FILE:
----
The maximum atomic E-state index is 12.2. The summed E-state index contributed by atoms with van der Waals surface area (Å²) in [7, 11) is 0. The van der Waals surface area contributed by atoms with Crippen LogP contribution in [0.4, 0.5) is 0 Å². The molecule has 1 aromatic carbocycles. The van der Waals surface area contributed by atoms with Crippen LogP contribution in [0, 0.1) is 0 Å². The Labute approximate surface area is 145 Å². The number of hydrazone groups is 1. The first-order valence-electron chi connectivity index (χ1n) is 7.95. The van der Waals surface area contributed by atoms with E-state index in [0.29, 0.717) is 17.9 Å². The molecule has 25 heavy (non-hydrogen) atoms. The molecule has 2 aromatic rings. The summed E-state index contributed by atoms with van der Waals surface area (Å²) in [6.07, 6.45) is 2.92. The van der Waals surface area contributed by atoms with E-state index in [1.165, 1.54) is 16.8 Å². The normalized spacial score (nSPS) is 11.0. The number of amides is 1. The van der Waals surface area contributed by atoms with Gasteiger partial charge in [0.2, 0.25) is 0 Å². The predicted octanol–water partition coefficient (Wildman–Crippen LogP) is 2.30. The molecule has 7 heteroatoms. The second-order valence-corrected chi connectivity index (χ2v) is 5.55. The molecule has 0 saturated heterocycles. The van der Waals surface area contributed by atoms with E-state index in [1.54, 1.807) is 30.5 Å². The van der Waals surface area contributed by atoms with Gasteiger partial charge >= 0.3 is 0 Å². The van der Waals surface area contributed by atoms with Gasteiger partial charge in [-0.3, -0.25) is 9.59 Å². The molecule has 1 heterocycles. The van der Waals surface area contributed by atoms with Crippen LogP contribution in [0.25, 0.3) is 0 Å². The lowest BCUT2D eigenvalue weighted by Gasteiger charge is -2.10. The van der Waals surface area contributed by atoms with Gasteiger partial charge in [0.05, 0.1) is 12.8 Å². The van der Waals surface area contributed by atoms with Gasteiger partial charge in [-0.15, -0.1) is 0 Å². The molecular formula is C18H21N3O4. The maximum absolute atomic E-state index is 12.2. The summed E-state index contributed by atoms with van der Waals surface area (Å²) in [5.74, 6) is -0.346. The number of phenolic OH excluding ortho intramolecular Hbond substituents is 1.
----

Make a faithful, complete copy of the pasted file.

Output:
The maximum atomic E-state index is 12.2. The summed E-state index contributed by atoms with van der Waals surface area (Å²) in [7, 11) is 0. The van der Waals surface area contributed by atoms with Crippen LogP contribution in [0.4, 0.5) is 0 Å². The molecule has 1 aromatic carbocycles. The van der Waals surface area contributed by atoms with Crippen LogP contribution in [0, 0.1) is 0 Å². The Labute approximate surface area is 145 Å². The number of hydrazone groups is 1. The first-order valence-electron chi connectivity index (χ1n) is 7.95. The van der Waals surface area contributed by atoms with E-state index in [0.29, 0.717) is 17.9 Å². The molecule has 25 heavy (non-hydrogen) atoms. The molecule has 2 aromatic rings. The summed E-state index contributed by atoms with van der Waals surface area (Å²) in [6.07, 6.45) is 2.92. The van der Waals surface area contributed by atoms with E-state index in [1.165, 1.54) is 16.8 Å². The normalized spacial score (nSPS) is 11.0. The number of amides is 1. The van der Waals surface area contributed by atoms with Gasteiger partial charge in [0.2, 0.25) is 0 Å². The predicted octanol–water partition coefficient (Wildman–Crippen LogP) is 2.30. The molecule has 7 heteroatoms. The second-order valence-corrected chi connectivity index (χ2v) is 5.55. The molecule has 0 saturated heterocycles. The van der Waals surface area contributed by atoms with E-state index in [1.54, 1.807) is 30.5 Å². The van der Waals surface area contributed by atoms with Gasteiger partial charge >= 0.3 is 0 Å². The van der Waals surface area contributed by atoms with Gasteiger partial charge in [-0.3, -0.25) is 9.59 Å². The molecule has 1 heterocycles. The van der Waals surface area contributed by atoms with Crippen LogP contribution in [0.25, 0.3) is 0 Å². The lowest BCUT2D eigenvalue weighted by Gasteiger charge is -2.10. The van der Waals surface area contributed by atoms with Gasteiger partial charge in [0.05, 0.1) is 12.8 Å². The van der Waals surface area contributed by atoms with Gasteiger partial charge in [-0.15, -0.1) is 0 Å². The molecular formula is C18H21N3O4. The maximum absolute atomic E-state index is 12.2. The summed E-state index contributed by atoms with van der Waals surface area (Å²) in [5.74, 6) is -0.346. The number of phenolic OH excluding ortho intramolecular Hbond substituents is 1.